Picture of John Wesley

John Wesley

places mentioned

1771-3: Windsor Park; Wesley as Art Critic; Glasgow and Perth; Preaches to 30,000 People

Next Selection Previous Selection

Chapter 16. Windsor Park; Wesley as Art Critic; Glasgow and Perth; At 70, Wesley Preaches to 30,000 People


Wednesday, January 2.—I preached in the evening, at Deptford, a kind of funeral sermon for Mr. Whitefield. In every place I wish to show all possible respect to the memory of that great and good man.

Wednesday, 23.—For what cause I know not to this day,—[Wesley's wife] set out for Newcastle, purposing "never to return." Non cam reliqui: non dimisi: non revocabo —[l did not desert her: I did not send her away: I will not recall her.]

Friday, 25.—I revised and transcribed my will, declaring as simply, as plainly, and as briefly as I could, nothing more nor nothing else, but "what I would have done with the worldly goods which I leave behind me."

Thursday, Feb. 14.—I went through both the upper and lower rooms of the London workhouse. It contains about a hundred children, who are in as good order as any private family. And the whole house is as clean, from top to bottom, as any gentleman's needs be. And why is not every workhouse in London, yea, through the kingdom, in the same order? Purely for want either of sense, or of honesty and activity, in them that superintend it.

Monday, 25.—I showed a friend, coming out of the country, the tombs in Westminster Abbey. The two with which I still think none of the others worthy to be compared are that of Mrs. Nightingale, and that of the Admiral rising out of his tomb at the resurrection. But the vile flattery inscribed on many of them reminded me of that just reflection:

If on the sculptured marble you rely,
Pity that worth like his should ever die.
If credit to the real life you give,
Pity a wretch like him should ever live!

The Earl of Desmond's Castle

Wednesday, May 22 (Ireland).—After preaching at Balligarane, I rode to Ashkayton. There are no ruins, I believe, in the kingdom of Ireland, to be compared to these. The old Earl of Desmond's Castle is very large, and has been exceedingly strong. Not far from this, and formerly communicating with it by a gallery, is his great hall, or banqueting room. The walls are still firm and entire; and these with the fine carvings of the windowframes (all of polished marble) give some idea of what it was once. Its last master lived like a prince for many years and rebelled over and over against Queen Elizabeth. After his last rebellion, his army being totally routed, he fled into the woods with two or three hundred men. But the pursuit was so hot that these were soon scattered from him, and he crept alone into a small cabin. He was sitting there when a soldier came in and struck him. He rose and said, "I am the Earl of Desmond." The wretch, rejoicing that he had found so great a prize, cut off his head at once. Queen Elizabeth and King James allowed a pension to his relict30 for many years. I have seen a striking picture of her, in her widow's weeds, said to be taken when she was a hundred and forty years old.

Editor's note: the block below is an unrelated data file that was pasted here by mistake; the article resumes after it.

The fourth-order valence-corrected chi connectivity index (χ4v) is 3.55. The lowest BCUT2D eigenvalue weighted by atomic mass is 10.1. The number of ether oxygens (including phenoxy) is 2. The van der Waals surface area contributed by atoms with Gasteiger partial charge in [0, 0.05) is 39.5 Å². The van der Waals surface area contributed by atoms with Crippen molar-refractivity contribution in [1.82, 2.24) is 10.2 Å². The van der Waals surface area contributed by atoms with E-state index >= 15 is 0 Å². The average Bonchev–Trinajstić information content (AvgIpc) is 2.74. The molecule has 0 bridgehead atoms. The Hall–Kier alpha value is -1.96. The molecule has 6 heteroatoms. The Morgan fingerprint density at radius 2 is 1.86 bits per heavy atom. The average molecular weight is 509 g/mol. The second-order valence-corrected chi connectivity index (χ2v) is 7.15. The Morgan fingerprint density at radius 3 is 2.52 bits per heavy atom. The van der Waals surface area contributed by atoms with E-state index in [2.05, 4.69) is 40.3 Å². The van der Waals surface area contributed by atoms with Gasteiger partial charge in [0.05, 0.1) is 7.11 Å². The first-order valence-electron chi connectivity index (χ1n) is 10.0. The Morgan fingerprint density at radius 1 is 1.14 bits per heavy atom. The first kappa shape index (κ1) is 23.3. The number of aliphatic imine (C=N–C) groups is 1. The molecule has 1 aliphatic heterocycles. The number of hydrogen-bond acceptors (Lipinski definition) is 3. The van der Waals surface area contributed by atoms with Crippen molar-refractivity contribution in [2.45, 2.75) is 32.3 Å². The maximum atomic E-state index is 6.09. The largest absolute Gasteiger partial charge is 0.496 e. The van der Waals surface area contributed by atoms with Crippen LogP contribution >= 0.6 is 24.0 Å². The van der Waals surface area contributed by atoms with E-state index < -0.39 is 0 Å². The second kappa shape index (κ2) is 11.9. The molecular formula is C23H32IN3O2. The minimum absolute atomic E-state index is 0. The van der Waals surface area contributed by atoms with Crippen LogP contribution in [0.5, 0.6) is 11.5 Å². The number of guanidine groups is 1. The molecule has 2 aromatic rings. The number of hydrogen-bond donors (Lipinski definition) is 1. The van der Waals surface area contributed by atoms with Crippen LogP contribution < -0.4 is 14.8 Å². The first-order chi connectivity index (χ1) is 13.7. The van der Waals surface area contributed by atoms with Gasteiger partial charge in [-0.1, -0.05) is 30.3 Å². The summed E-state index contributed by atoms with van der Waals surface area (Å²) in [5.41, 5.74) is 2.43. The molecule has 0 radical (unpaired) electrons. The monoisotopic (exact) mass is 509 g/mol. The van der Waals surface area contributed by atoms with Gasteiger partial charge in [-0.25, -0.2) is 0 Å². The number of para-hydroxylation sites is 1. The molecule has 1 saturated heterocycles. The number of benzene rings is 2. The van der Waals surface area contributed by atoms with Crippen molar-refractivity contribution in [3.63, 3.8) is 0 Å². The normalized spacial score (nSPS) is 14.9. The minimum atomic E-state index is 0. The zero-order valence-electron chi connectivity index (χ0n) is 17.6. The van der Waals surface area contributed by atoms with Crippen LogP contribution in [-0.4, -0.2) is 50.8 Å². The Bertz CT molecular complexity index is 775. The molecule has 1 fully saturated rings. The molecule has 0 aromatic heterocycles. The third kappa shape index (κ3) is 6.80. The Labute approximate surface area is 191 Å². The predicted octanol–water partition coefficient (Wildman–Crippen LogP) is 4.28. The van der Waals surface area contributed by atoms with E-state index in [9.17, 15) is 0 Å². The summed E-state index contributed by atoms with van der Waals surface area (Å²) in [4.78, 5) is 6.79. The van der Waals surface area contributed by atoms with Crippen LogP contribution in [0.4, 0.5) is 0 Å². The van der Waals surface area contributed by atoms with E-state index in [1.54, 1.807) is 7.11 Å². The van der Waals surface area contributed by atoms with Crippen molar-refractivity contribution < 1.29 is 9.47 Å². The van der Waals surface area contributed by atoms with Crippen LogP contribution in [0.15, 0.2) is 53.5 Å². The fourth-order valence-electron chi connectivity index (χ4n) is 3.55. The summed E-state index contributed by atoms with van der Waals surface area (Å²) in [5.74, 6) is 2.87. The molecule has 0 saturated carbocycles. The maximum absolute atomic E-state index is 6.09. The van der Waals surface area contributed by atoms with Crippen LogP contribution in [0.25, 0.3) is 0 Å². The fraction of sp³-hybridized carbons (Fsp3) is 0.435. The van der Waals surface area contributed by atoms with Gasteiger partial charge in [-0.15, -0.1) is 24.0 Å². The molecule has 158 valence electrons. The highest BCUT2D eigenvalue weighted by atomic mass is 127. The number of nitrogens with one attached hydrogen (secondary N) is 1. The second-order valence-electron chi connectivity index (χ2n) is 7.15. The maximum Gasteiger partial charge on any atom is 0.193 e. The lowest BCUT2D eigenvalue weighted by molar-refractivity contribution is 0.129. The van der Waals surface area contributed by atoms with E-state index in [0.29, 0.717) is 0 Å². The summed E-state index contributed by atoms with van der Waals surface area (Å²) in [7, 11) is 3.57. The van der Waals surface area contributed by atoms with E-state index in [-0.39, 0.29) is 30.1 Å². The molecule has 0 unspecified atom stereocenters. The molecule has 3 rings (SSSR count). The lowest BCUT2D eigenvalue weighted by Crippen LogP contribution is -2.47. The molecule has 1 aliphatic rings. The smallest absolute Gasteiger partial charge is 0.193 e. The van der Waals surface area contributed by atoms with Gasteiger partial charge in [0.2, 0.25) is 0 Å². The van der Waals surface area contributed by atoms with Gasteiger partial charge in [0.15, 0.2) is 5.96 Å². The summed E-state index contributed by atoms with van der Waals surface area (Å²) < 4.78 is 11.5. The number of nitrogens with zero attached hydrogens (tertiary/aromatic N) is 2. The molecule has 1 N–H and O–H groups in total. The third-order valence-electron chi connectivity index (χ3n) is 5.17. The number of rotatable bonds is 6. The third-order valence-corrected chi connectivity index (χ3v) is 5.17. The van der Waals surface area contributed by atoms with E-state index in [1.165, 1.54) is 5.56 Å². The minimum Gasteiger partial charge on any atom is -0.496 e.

At a small distance from the castle stands the old abbey, the finest ruin of the kind in the kingdom. Not only the walls of the church and many of the apartments but the whole cloisters are entire. They are built of black marble exquisitely polished and vaulted over with the same. So that they are as firm now as when they were built, perhaps seven or eight hundred years ago; and, if not purposely destroyed (as most of the ancient buildings in Ireland have been), may last these thousand years. But add these to the years they have stood already and what is it to eternity? A moment!

Monday, June 24.—This day I entered the sixty-ninth year of my age. I am still a wonder to myself. My voice and strength are the same as at nine-and-twenty. This also hath God wrought.

Wesley in Winchester Cathedral

Tuesday, October 1.—I went on to Salisbury. Wednesday, 2. I preached at Whitchurch; Thursday, 3, at Winchester. I now found time to take a view of the cathedral. Here the sight of that bad Cardinal's tomb, whom the sculptor has placed in a posture of prayer, brought to my mind those fine lines of Shakespeare, which he put into the mouth of King Henry the Sixth:

Lord Cardinal,
If thou hast any Hope of heaven's grace,
Give us a sign. He dies, and makes no sign.

On Thursday and Friday evening I preached at Portsmouth Common. Saturday, 5. I set out at two. About ten some of our London friends met me at Cobbam, with whom I took a walk in the neighboring gardens, inexpressibly pleasant through the variety of hills and dales and the admirable contrivance of the whole. And now, after spending his life in bringing it to perfection, the grey-headed owner advertises it to be sold! Is there anything under the sun that can satisfy a spirit made for God?

Wednesday, 16.—I preached at South Lye. Here it was that I preached my first sermon, six-and-forty years ago. One man was in my present audience who heard it. Most of the rest are gone to their long home.